An Environmental Assessment Statement released by the NYC Department of City Planning reveals how proposals to rezone Manhattan’s SoHo and NoHo neighborhoods could permanently alter the area. The actions aim to expand allowable residential density for multifamily buildings, spur the construction of income-restricted and permanently affordable housing, and increase available community facilities. If approved, the upzone could spur the development of more than 3,200 new apartment units, 108,000 gross square feet of retail space, and 35,000 square feet of community facilities. Estimates for residential development include up to 940 affordable apartment units.
The proposed amendments would affect approximately 56 city blocks or 146 acres. This includes 11 blocks in NoHo and 45 blocks in SoHo. The formal review focuses specifically on how new construction and development will impact the neighborhood’s character, public health, air quality, infrastructure, and building shadows, as well as potential displacement of existing businesses, schools, and open space.
In 1971, when the area’s current zoning was adopted, the intention was to facilitate a path for existing working artists to legalize their live-work occupancy, while also preserving space for manufacturing and wholesale businesses. Since that time, the area’s existing zoning has become restrictive to the diversification of use types within the neighborhoods.
One example cited by the Department of City Planning is zoning rules that generally require ground floors to be occupied by light manufacturing tenants. Any other use types, such as office space, retail, or dining, require a special permit which typically requires storefronts to be kept vacant for long periods of time. The department asserts that a shift away from manufacturing in favor of retail, office, creative production, and other commercial uses is more consistent with economic conditions and land use trends in SoHo and NoHo.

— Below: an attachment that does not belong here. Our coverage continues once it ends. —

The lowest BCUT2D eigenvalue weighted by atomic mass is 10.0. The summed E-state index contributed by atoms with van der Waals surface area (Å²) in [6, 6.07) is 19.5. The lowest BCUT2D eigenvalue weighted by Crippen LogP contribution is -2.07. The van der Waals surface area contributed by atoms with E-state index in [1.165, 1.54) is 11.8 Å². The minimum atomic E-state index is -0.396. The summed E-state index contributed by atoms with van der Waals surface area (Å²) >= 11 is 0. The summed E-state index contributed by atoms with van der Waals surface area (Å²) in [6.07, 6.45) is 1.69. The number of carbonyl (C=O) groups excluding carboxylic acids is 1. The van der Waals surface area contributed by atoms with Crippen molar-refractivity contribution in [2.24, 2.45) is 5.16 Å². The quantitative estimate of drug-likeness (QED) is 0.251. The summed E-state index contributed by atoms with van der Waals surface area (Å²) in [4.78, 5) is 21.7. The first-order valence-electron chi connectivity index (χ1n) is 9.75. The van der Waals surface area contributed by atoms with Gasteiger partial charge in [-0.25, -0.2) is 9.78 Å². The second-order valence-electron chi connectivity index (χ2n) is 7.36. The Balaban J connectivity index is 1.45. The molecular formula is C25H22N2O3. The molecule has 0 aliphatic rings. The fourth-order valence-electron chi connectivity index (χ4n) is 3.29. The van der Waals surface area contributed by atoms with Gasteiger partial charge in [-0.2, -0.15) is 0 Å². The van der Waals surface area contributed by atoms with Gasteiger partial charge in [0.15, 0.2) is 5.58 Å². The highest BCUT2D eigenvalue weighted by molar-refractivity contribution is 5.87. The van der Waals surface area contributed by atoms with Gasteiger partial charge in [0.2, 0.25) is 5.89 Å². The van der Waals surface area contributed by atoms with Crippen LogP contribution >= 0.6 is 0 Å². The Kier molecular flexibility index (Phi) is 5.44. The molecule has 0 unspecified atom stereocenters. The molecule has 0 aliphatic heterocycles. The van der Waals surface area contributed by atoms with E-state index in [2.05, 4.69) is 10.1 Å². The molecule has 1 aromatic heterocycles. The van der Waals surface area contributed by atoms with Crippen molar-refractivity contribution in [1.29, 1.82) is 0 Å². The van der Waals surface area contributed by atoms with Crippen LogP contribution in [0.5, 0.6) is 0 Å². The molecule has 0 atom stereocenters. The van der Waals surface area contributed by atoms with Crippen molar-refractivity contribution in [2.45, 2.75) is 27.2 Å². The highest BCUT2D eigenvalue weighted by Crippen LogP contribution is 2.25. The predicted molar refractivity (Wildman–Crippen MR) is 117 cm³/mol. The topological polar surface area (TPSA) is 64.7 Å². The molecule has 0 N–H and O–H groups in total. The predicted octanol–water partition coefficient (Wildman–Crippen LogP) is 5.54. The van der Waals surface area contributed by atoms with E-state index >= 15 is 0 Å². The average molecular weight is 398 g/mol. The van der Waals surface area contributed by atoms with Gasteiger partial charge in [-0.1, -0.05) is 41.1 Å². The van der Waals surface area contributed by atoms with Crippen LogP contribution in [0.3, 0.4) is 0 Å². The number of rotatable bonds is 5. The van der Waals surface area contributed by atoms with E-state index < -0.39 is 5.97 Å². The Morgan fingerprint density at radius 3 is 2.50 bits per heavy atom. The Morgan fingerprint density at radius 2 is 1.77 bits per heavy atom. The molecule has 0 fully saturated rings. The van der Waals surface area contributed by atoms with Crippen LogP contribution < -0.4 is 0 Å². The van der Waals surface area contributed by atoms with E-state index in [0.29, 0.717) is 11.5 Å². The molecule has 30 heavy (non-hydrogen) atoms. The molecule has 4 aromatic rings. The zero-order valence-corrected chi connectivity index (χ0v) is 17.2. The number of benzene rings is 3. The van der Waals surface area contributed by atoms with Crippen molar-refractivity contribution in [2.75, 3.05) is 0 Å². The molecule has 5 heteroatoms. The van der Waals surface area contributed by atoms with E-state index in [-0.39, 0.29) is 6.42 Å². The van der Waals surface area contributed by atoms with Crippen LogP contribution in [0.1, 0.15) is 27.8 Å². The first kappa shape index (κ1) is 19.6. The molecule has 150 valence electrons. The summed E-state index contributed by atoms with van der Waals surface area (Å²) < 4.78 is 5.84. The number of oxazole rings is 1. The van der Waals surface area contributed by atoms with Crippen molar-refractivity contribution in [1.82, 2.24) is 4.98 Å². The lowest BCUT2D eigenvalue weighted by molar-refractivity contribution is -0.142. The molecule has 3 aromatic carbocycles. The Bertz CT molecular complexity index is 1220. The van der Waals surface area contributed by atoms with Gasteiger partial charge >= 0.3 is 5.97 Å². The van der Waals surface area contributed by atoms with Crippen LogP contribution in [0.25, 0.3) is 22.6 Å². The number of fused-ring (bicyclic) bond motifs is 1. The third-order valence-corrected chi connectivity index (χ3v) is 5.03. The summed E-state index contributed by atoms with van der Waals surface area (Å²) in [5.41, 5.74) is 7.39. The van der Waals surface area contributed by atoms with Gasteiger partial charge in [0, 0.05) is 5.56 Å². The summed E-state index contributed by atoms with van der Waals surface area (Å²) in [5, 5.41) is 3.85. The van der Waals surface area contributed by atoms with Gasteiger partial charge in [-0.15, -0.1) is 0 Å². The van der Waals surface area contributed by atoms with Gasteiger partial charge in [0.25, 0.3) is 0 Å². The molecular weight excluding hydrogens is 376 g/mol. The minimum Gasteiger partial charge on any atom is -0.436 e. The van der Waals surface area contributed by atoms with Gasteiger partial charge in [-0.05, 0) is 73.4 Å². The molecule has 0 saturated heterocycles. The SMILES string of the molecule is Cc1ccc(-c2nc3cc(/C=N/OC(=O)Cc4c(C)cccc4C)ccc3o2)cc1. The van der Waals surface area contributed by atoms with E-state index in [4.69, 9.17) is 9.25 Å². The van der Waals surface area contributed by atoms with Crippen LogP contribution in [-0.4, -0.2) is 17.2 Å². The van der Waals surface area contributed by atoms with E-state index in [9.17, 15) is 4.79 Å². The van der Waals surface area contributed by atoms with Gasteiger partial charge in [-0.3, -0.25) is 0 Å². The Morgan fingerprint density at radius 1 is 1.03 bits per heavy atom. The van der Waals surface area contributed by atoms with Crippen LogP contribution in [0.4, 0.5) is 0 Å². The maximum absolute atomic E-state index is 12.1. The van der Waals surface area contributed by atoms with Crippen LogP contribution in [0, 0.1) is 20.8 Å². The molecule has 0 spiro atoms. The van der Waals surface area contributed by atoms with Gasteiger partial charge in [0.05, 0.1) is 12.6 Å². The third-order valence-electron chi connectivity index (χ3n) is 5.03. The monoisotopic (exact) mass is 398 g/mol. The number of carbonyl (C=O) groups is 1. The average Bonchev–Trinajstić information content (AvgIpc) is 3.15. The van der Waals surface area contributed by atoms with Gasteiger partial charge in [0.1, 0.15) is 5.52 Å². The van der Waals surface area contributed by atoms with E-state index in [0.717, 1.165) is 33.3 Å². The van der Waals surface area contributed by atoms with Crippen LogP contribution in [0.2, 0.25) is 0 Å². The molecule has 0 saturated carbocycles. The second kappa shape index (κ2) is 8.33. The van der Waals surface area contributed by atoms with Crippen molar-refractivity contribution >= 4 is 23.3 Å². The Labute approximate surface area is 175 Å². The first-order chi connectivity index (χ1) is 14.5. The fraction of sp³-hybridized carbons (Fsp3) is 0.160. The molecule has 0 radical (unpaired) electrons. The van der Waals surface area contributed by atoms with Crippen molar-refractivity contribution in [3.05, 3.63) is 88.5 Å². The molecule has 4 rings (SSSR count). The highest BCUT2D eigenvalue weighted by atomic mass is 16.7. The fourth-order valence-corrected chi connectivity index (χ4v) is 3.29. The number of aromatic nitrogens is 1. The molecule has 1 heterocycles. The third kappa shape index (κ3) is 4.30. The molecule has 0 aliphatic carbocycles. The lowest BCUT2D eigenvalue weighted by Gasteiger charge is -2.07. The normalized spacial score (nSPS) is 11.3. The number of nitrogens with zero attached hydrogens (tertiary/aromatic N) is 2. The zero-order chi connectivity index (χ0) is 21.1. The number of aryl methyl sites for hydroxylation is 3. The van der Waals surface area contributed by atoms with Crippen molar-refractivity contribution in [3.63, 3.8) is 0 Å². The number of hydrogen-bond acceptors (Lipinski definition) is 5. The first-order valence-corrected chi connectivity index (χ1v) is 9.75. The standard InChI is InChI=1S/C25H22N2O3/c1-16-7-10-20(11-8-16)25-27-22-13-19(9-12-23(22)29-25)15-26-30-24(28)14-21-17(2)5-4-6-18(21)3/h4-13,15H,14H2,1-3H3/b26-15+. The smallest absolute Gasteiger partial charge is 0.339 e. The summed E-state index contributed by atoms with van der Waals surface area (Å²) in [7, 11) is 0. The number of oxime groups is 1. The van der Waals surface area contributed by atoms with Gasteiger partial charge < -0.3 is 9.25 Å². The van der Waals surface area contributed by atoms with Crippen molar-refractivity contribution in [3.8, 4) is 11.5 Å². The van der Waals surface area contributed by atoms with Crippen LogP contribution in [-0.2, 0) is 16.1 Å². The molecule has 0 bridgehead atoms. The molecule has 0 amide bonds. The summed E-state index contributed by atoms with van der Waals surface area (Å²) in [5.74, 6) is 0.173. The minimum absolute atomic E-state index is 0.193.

The proposal is subject to review and approval under New York City’s Uniform Land Use Review Procedure. Most of these developments would also be subject to review and approval by the Landmarks Preservation Commission due to the affected areas’ location within the SoHo-Cast Iron, NoHo, and the NoHo East Historic Districts.
According the environmental assessment, the proposed actions would not result in major displacement of existing residents, community facilities, and services.
The actions would, however, directly displace more than 100 employees, which will require a secondary impact study. Additional adverse effects also include the construction of high-rise buildings with large shadows in “sunlight-sensitive” areas, vast in-ground disturbances that could affect nearby historic buildings or unearth hazardous materials, along with an increase in reliance in existing energy, water, and sewer infrastructure.
The forthcoming scope of work draft will provide further details on how the Department of City Planning might modify the proposed zoning amendments to curtail some or all of the adverse impacts.